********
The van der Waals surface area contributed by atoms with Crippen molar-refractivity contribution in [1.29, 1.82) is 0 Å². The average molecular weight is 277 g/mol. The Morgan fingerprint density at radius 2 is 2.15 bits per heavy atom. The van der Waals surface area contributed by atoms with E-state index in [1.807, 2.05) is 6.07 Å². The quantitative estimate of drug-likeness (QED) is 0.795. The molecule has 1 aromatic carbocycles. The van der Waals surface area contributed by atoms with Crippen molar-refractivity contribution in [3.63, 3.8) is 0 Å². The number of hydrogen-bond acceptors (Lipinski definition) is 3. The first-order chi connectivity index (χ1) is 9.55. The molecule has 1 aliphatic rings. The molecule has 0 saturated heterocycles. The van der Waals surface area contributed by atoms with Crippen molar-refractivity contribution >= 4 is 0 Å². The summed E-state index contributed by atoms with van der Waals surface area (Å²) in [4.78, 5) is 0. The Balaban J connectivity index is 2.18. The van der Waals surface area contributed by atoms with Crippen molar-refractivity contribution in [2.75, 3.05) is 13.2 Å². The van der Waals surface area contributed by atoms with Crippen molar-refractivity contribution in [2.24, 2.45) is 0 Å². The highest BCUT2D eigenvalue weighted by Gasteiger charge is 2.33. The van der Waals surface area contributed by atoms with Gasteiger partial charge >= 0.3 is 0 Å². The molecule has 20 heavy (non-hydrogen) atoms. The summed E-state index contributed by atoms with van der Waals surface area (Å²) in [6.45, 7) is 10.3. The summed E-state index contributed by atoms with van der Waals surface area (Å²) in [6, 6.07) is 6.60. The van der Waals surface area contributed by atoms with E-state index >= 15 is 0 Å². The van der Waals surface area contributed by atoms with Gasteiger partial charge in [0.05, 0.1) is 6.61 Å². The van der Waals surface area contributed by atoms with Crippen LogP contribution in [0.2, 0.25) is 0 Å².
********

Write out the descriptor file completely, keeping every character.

The van der Waals surface area contributed by atoms with Crippen molar-refractivity contribution in [1.29, 1.82) is 0 Å². The average molecular weight is 277 g/mol. The Morgan fingerprint density at radius 2 is 2.15 bits per heavy atom. The van der Waals surface area contributed by atoms with E-state index in [1.807, 2.05) is 6.07 Å². The quantitative estimate of drug-likeness (QED) is 0.795. The molecule has 1 aromatic carbocycles. The van der Waals surface area contributed by atoms with Crippen molar-refractivity contribution in [3.63, 3.8) is 0 Å². The number of hydrogen-bond acceptors (Lipinski definition) is 3. The first-order chi connectivity index (χ1) is 9.55. The molecule has 1 aliphatic rings. The molecule has 0 saturated heterocycles. The van der Waals surface area contributed by atoms with Crippen molar-refractivity contribution >= 4 is 0 Å². The summed E-state index contributed by atoms with van der Waals surface area (Å²) in [4.78, 5) is 0. The Balaban J connectivity index is 2.18. The van der Waals surface area contributed by atoms with Crippen molar-refractivity contribution in [2.75, 3.05) is 13.2 Å². The van der Waals surface area contributed by atoms with Crippen molar-refractivity contribution in [2.24, 2.45) is 0 Å². The highest BCUT2D eigenvalue weighted by Gasteiger charge is 2.33. The van der Waals surface area contributed by atoms with Gasteiger partial charge >= 0.3 is 0 Å². The molecule has 20 heavy (non-hydrogen) atoms. The summed E-state index contributed by atoms with van der Waals surface area (Å²) in [6.45, 7) is 10.3. The summed E-state index contributed by atoms with van der Waals surface area (Å²) in [6, 6.07) is 6.60. The van der Waals surface area contributed by atoms with E-state index >= 15 is 0 Å². The van der Waals surface area contributed by atoms with Gasteiger partial charge in [0.05, 0.1) is 6.61 Å². The van der Waals surface area contributed by atoms with Crippen LogP contribution in [0.2, 0.25) is 0 Å².